In fond remembrance of the night that wasIn anticipation of the dark that awaits
Nighttime is often when both humans and animals revert to their truest and most intense physical and psychological states. Arko Datto
looks at the night and life that subsists in nightly spaces, often in direct and brutal confrontation with each other, walking through it as if it was a dream. The book is conceived as a dream itself, as a non completely conscious state in which repetition, overlaying and visions are the reference points for a path into the unknown.
Covering a span of four years, MANNEQUIN presents a portrait of the Indian night and is the first installment of an existential trilogy on night time, night life and night space – three essential elements that exist both in grudging harmony and brutal confrontation.
MANNEQUIN began in the early days of 2014, barely a few months before Hindu extremists took over the country. Looking back into this work today, the artist has discovered premonitory signs of things to come, the writing splayed out across the fraught landscapes of the night: broken trucks, burning houses, shrouded children, violent births, dead cows, masked men, mad men, men without arms, furtive intimacies, crumbling mannequins of erstwhile gods: glimpses into the symbols that would soon become emblematic of India today.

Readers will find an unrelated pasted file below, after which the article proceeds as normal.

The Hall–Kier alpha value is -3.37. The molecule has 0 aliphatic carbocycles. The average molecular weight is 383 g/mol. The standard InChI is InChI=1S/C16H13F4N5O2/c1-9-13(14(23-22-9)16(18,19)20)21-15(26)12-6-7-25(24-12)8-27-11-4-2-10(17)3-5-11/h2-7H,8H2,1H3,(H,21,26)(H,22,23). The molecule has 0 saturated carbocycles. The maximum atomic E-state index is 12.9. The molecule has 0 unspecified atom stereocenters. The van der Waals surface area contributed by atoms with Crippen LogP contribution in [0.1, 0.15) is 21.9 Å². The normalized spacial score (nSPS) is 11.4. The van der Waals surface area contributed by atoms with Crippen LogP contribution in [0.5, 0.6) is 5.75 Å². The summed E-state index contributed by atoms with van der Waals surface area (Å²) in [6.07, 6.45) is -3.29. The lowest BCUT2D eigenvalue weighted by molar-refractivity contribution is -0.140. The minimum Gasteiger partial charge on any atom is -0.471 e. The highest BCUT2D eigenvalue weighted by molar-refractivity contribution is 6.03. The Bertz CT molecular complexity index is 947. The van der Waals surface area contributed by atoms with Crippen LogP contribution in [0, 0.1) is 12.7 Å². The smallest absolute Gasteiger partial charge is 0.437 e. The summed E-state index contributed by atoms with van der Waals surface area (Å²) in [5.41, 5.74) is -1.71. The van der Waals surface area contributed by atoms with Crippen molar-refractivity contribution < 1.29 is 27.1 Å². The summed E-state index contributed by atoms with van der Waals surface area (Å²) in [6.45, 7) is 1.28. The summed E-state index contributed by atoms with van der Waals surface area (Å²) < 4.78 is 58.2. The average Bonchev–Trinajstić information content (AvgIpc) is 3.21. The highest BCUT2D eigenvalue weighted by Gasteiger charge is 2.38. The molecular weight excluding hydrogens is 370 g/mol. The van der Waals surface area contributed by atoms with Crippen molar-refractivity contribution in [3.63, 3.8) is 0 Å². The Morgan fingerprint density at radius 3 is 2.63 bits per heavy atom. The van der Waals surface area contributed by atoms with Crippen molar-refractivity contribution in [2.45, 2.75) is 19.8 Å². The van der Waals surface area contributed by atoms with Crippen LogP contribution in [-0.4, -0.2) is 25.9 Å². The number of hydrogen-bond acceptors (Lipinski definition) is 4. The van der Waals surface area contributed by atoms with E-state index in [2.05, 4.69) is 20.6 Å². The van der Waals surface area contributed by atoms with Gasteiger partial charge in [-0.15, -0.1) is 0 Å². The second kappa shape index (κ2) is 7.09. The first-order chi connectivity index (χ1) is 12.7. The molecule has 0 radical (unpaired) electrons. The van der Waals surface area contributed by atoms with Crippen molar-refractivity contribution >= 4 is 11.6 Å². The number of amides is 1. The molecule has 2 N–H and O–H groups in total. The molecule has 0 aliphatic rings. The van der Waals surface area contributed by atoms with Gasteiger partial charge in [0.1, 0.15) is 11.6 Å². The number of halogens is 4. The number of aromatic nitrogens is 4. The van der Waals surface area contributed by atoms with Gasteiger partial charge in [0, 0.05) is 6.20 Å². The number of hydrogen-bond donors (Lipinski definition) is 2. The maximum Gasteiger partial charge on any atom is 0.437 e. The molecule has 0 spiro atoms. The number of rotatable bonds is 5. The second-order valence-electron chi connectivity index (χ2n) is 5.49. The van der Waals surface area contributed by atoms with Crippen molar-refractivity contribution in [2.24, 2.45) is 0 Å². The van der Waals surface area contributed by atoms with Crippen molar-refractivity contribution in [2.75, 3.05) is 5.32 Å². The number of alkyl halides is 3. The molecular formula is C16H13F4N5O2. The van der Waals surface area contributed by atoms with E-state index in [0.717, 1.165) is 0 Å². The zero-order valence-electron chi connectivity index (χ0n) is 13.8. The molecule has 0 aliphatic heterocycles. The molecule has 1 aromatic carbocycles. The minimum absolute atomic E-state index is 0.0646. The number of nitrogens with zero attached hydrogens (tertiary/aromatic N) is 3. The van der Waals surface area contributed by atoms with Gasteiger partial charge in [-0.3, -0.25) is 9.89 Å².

An India where right-wing Hindu sentiments are confused with nationalism, where cow vigilantes lynch Muslims and Dalits suspected of eating beef or smuggling cows, where anti-Romeo squads assault inter-faith and inter-caste couples, where mothers beg sons to leave their taqiyahs at home and where Facebook and Whatsapp are used to spread hatred, hysteria and paranoia. India today is at war with itself, a country determined to exterminate its minorities, its vulnerable and its
disenfranchised. Intolerance, terror and the clash of civilizations resonate universally across cultures and continents as the forces that are shaping the world of today. Technology's promise of a united world of understanding and interconnectedness falls apart while we fail to hear one another's pleas in the ever-widening gyre.
The sun set before we knew it. Fascism is not nigh. It is now. And the night is long.
"Will My Mannequin Be Home When I Return' is the first chapter of a trilogy that L’Artiere will entirely publish in the next few years. Designed in collaboration with Nicolas Polli
one of the most exciting designers working on the contempoary photo scene and art director of YET magazine
is represented by East Wing and premiered this series at Unseen Amsterdam 2018